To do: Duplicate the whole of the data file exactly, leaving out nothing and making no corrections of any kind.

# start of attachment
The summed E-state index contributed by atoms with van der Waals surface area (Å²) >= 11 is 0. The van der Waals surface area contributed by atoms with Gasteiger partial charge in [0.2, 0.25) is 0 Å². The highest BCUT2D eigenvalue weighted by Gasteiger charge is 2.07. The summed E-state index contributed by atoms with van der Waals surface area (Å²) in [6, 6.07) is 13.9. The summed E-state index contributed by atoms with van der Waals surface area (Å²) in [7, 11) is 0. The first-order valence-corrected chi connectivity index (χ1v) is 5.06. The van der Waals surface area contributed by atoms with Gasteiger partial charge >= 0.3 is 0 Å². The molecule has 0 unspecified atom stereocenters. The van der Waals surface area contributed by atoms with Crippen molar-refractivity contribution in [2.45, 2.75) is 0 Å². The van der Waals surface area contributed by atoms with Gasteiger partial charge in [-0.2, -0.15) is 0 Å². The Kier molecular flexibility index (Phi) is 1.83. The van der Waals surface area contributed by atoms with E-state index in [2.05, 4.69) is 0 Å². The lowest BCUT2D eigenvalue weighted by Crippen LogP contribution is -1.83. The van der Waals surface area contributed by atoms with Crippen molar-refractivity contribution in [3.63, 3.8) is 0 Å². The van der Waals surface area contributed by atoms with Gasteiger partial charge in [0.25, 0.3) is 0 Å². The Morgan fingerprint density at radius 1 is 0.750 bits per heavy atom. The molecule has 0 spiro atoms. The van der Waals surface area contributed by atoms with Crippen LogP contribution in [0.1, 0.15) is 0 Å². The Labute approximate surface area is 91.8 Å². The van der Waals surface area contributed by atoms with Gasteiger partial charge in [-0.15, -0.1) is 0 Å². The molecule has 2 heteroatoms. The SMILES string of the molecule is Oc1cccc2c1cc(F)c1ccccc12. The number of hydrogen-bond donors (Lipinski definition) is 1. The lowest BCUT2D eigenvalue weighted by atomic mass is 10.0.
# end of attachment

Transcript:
The summed E-state index contributed by atoms with van der Waals surface area (Å²) >= 11 is 0. The van der Waals surface area contributed by atoms with Gasteiger partial charge in [0.2, 0.25) is 0 Å². The highest BCUT2D eigenvalue weighted by Gasteiger charge is 2.07. The summed E-state index contributed by atoms with van der Waals surface area (Å²) in [6, 6.07) is 13.9. The summed E-state index contributed by atoms with van der Waals surface area (Å²) in [7, 11) is 0. The first-order valence-corrected chi connectivity index (χ1v) is 5.06. The van der Waals surface area contributed by atoms with Gasteiger partial charge >= 0.3 is 0 Å². The molecule has 0 unspecified atom stereocenters. The van der Waals surface area contributed by atoms with Crippen molar-refractivity contribution in [2.45, 2.75) is 0 Å². The van der Waals surface area contributed by atoms with Gasteiger partial charge in [-0.2, -0.15) is 0 Å². The Kier molecular flexibility index (Phi) is 1.83. The van der Waals surface area contributed by atoms with E-state index in [2.05, 4.69) is 0 Å². The lowest BCUT2D eigenvalue weighted by Crippen LogP contribution is -1.83. The van der Waals surface area contributed by atoms with Crippen molar-refractivity contribution in [3.63, 3.8) is 0 Å². The van der Waals surface area contributed by atoms with Gasteiger partial charge in [0.25, 0.3) is 0 Å². The Morgan fingerprint density at radius 1 is 0.750 bits per heavy atom. The molecule has 0 spiro atoms. The van der Waals surface area contributed by atoms with Crippen LogP contribution in [0.1, 0.15) is 0 Å². The Labute approximate surface area is 91.8 Å². The van der Waals surface area contributed by atoms with Gasteiger partial charge in [-0.15, -0.1) is 0 Å². The molecule has 2 heteroatoms. The SMILES string of the molecule is Oc1cccc2c1cc(F)c1ccccc12. The number of hydrogen-bond donors (Lipinski definition) is 1. The lowest BCUT2D eigenvalue weighted by atomic mass is 10.0.